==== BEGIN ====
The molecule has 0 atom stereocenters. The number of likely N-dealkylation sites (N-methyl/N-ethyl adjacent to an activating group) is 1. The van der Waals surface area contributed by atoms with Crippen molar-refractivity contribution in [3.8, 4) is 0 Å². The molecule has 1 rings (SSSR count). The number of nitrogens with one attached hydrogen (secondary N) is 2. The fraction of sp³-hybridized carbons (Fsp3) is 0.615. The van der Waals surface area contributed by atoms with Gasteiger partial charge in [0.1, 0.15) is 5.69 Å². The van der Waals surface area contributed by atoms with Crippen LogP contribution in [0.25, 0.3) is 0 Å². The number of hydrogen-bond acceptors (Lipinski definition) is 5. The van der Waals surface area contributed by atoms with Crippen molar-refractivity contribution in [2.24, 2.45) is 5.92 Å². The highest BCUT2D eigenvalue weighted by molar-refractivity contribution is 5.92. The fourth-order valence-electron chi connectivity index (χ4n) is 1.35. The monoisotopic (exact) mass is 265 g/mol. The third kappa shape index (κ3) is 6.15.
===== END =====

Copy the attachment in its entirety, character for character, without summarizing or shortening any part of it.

The molecule has 0 atom stereocenters. The number of likely N-dealkylation sites (N-methyl/N-ethyl adjacent to an activating group) is 1. The van der Waals surface area contributed by atoms with Crippen molar-refractivity contribution in [3.8, 4) is 0 Å². The molecule has 1 rings (SSSR count). The number of nitrogens with one attached hydrogen (secondary N) is 2. The fraction of sp³-hybridized carbons (Fsp3) is 0.615. The van der Waals surface area contributed by atoms with Gasteiger partial charge in [0.1, 0.15) is 5.69 Å². The van der Waals surface area contributed by atoms with Crippen LogP contribution in [0.25, 0.3) is 0 Å². The number of hydrogen-bond acceptors (Lipinski definition) is 5. The van der Waals surface area contributed by atoms with Crippen molar-refractivity contribution in [2.24, 2.45) is 5.92 Å². The highest BCUT2D eigenvalue weighted by molar-refractivity contribution is 5.92. The fourth-order valence-electron chi connectivity index (χ4n) is 1.35. The monoisotopic (exact) mass is 265 g/mol. The third kappa shape index (κ3) is 6.15.